Gone With the Wind by Margaret Mitchell
Beloved by Toni Morrison
Lolita by Vladimir Nabokov
Don Quixote Miguel de Cervantes Saavedra
The Catcher in the Rye by J.D. Salinger
Frankenstein by Mary Shelley
The Prime Of Miss Jean Brodie by Muriel Spark
East of Eden by John Steinbeck
The Grapes of Wrath by John Steinbeck
The Pearl by John Steinbeck
Dr. Jekyll & Mr. Hyde by Robert Louis Stevenson
Dracula by Bram Stoker
Uncle Tom's Cabin by Harriet Beecher Stowe
Walden by Henry David Thoreau
A Connecticut Yankee in King Arthur's Court by Mark Twain
Adventures of Huckleberry Finn by Mark Twain
The Adventures of Tom Sawyer by Mark Twain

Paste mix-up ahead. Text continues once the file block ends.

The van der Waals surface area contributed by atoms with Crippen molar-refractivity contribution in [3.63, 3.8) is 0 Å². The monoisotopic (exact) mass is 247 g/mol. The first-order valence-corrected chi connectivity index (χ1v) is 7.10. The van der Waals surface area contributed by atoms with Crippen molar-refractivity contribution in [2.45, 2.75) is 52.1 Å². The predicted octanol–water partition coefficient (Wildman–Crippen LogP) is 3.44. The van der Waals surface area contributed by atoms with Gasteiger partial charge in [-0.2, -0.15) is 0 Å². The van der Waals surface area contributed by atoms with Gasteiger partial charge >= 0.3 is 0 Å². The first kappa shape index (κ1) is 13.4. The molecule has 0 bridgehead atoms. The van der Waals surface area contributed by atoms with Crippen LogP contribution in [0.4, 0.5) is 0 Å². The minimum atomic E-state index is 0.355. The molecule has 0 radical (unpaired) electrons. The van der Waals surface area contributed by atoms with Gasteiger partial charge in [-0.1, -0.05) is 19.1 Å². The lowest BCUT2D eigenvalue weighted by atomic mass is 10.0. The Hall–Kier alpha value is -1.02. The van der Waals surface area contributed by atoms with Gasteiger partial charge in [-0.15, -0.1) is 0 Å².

Bluebeard by Kurt Vonnegut
Sirens of Titan by Kurt Vonnegut
Slaughterhouse Five by Kurt Vonnegut
The Color Purple by Alice Walker
Infinite Jest by David Foster Wallace
Brideshead Revisited by Evelyn Waugh
The Island of Dr. Moreau by H.G. Wells
The War of the Worlds by H.G. Wells
Ethan Frome by Edith Wharton
Native Son by Richard Wright

Short Stories:
The Call of Cthulhu by HP Lovecraft
The Fall of the House of Usher by Edgar Allan Poe
The Purloined Letter by Edgar Allan Poe

Hamlet by Shakespeare

1 comment:

  1. This is awesome, Merchickety! I have a strong urge to play along. However, I have no desire to pick up Dickens or Dumas. Those are some long-winded boys.

    You don't have any Ray Bradbury short stories, and he is the master! I suggest you start with Fahrenheit 451, a book about the importance of books. That and Sirens of Titan are my favorite books.